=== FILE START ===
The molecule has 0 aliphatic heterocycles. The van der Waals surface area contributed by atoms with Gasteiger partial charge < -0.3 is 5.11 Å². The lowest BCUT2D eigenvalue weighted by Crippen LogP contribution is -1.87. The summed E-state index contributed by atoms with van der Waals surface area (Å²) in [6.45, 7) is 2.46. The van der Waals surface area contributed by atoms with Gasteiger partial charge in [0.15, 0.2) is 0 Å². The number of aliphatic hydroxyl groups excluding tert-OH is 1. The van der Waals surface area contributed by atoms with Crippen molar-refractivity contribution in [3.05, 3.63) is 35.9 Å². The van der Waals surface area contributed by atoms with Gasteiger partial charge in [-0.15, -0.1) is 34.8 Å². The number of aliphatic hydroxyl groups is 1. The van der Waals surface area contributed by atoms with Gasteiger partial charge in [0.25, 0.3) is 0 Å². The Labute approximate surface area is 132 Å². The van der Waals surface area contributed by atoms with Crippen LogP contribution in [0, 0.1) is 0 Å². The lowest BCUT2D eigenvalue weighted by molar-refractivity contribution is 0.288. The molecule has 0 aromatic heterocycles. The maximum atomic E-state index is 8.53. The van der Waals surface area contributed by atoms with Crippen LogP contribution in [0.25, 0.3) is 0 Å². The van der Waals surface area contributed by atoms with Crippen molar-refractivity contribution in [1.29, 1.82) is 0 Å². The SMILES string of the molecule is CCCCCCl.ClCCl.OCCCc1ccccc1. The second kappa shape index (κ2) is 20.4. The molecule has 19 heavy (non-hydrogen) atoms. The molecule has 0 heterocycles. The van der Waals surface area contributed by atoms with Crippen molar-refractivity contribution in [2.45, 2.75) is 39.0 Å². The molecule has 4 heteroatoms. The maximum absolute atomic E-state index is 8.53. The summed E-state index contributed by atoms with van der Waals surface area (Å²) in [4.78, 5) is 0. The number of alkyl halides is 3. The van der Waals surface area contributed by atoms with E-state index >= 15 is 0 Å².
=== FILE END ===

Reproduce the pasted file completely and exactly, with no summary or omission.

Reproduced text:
The molecule has 0 aliphatic heterocycles. The van der Waals surface area contributed by atoms with Gasteiger partial charge < -0.3 is 5.11 Å². The lowest BCUT2D eigenvalue weighted by Crippen LogP contribution is -1.87. The summed E-state index contributed by atoms with van der Waals surface area (Å²) in [6.45, 7) is 2.46. The van der Waals surface area contributed by atoms with Gasteiger partial charge in [0.15, 0.2) is 0 Å². The number of aliphatic hydroxyl groups excluding tert-OH is 1. The van der Waals surface area contributed by atoms with Crippen molar-refractivity contribution in [3.05, 3.63) is 35.9 Å². The van der Waals surface area contributed by atoms with Gasteiger partial charge in [-0.15, -0.1) is 34.8 Å². The number of aliphatic hydroxyl groups is 1. The van der Waals surface area contributed by atoms with Gasteiger partial charge in [0.25, 0.3) is 0 Å². The Labute approximate surface area is 132 Å². The van der Waals surface area contributed by atoms with Crippen LogP contribution in [0, 0.1) is 0 Å². The lowest BCUT2D eigenvalue weighted by molar-refractivity contribution is 0.288. The molecule has 0 aromatic heterocycles. The maximum atomic E-state index is 8.53. The van der Waals surface area contributed by atoms with Crippen LogP contribution in [0.25, 0.3) is 0 Å². The van der Waals surface area contributed by atoms with Crippen molar-refractivity contribution in [1.29, 1.82) is 0 Å². The SMILES string of the molecule is CCCCCCl.ClCCl.OCCCc1ccccc1. The second kappa shape index (κ2) is 20.4. The molecule has 19 heavy (non-hydrogen) atoms. The molecule has 0 heterocycles. The van der Waals surface area contributed by atoms with Crippen molar-refractivity contribution in [2.45, 2.75) is 39.0 Å². The molecule has 4 heteroatoms. The maximum absolute atomic E-state index is 8.53. The summed E-state index contributed by atoms with van der Waals surface area (Å²) in [4.78, 5) is 0. The number of alkyl halides is 3. The van der Waals surface area contributed by atoms with E-state index >= 15 is 0 Å².